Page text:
Fab Five strange sounding dishes that are actually delicious

Unagi sandwich may sound strange, but it tastes wonderful. Photo: SUSAN dyer REYNOLDS

What the heck is vegetarian goose?” said my friend and mentor Bruce Bellingham as we drove through the outer Richmond. “I know it sounds strange,” I said, “but it’s delicious.” Once we settled in our seats at Shanghai House (3641 Balboa Street, 415-831-9288) and the vegetarian goose arrived, the intoxicating earthy aroma persuaded Bruce to try it. “This is delicious,” he said, biting into the crispy exterior. “‘Don’t knock it ’til you try it,’ as they say.”

Vegetarian goose — layers of paper-thin tofu (bean curd) “skin” stuffed with sautéed mushrooms and served in a pool of sweet and sour sauce — is a common Shanghainese dish, usually served cold. I’ve always liked it, but I never craved it until I had Shanghai House’s warm, crispy version. The depth of flavor in the mushrooms combined with the tender bean curd are an addictive combination, and the crunchy “skin” is more satisfying than some fried chicken I’ve had, helping to land it on my Fab Five list this month.

Here are four more strange sounding dishes that are actually delicious:


The House: 1230 Grant Ave. (at Broadway), 415-986-8612,

If you don’t like the Japanese specialty unagi (barbecued eel) this dish is not for you, but if you love unagi like I do, I promise this will be one of the best sandwiches you’ve ever eaten. The tender eel filet is grilled, brushed with the traditional sweet barbecue sauce, and served on ethereal white Italian-style toast that creates the precise eel-to-bread ration. Topped with luscious, ripe avocado, juicy red tomatoes, butter lettuce, and spicy mayo, the unagi sandwich at The House is pure perfection.


Patxi’s Pizza: 3318 Fillmore St. (near Chestnut), 415-345-3995,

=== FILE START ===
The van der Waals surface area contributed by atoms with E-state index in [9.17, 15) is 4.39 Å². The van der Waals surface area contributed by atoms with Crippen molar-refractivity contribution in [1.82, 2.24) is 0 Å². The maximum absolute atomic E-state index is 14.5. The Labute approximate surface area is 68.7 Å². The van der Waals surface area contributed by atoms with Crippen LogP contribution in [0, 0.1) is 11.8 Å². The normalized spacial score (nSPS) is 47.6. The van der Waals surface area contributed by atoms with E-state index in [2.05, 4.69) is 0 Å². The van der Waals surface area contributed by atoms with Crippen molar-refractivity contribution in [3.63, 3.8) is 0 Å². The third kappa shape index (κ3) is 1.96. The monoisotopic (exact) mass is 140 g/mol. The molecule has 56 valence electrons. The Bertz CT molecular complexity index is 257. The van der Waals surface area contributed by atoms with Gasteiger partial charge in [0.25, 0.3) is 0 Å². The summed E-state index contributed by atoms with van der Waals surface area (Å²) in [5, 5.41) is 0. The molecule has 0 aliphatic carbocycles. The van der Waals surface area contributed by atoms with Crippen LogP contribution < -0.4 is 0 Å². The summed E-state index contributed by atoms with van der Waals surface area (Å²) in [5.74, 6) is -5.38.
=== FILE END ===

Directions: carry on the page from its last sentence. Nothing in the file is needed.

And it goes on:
In the Emilia-Romagna region of Italy where they originated, piadine have achieved cult status. It’s basically cold cuts, cheese, and a salad tucked inside warm Italian flatbread. Maybe that doesn’t sound strange to you, but I’m one of those people who prefer my pizza and my salad on separate plates.

I wasn’t too excited when my friend Diana took me to try the piadine at Patxi’s Marina restaurant (the original location in a growing empire), but after I had the “Whole Hog” — pepperoni, garlic-fennel sausage, prosciutto cotto (cooked Italian ham), house-made tomato sauce, mozzarella, baby arugula, radicchio, extra virgin olive oil, and lemon — I discovered there’s something very satisfying about the way the cool greens and cold cuts, warm sausage, almost delicate flatbread, and gooey cheese meld together to create a disparately delightful bite.


The Crab House: 203 C, Pier 39, 415-434-2722,

My Sicilian grandfather is rolling in his grave at the thought of crustacean and cheese intermingling, but I just can’t help it. I’ve been addicted to the Crab House’s crab angel hair lasagna for nearly 13 years now. It gets its name from the preparation — baked squares of angel hair pasta, generous chunks of Dungeness crab, and creamy béchamel sauce topped with Parmesan cheese served hot, brown and bubbly, topped with a scattering of scallions to add a little crunch. Yes, it’s rich. Yes, it’s wrong on so many levels. Yes, it’s craveable and worth the calories.


La Canasta: 3006 Buchanan St. (near Union), 415-474-2627,

You have to root for Alberto and LiLi Mier at tiny gem La Canasta — they’ve survived, even thrived, in an incredibly tough environment where big name restaurants run by big name chefs are shuttering on a daily basis. Perhaps it’s their pure, honest passion for serving their family recipes from Mexico, all made from scratch using only topnotch ingredients. In fact, they cut out the lard at La Canasta long before the “upscale” Mexican hot spots were a twinkle in their well-heeled investors’ eyes. I’ve been going for the chile relleno burrito since we had an office on Union Street in 2002. You won’t find it on every Mexican menu (there are a few Mission taquerias that make them as big as your head), but if you love a good burrito and you also love chile rellenos, this is a must-try.

Step one: Make a classic chile relleno — a tender poblano pepper stuffed with jack cheese, coated with egg batter and fried until golden. Step two: roll it inside a burrito filled with beans, rice, and salsa. Like the crab angel hair lasagna, it’s a “special occasion” item. Yes, it’s rich. Yes, it’s wrong on so many levels. Yes, it’s craveable and worth the calories. (Note: If you’re near the inner Sunset, my other favorite chile relleno burrito is at a little spot called La Fonda, 712 Irving Street, 415-681-9205).


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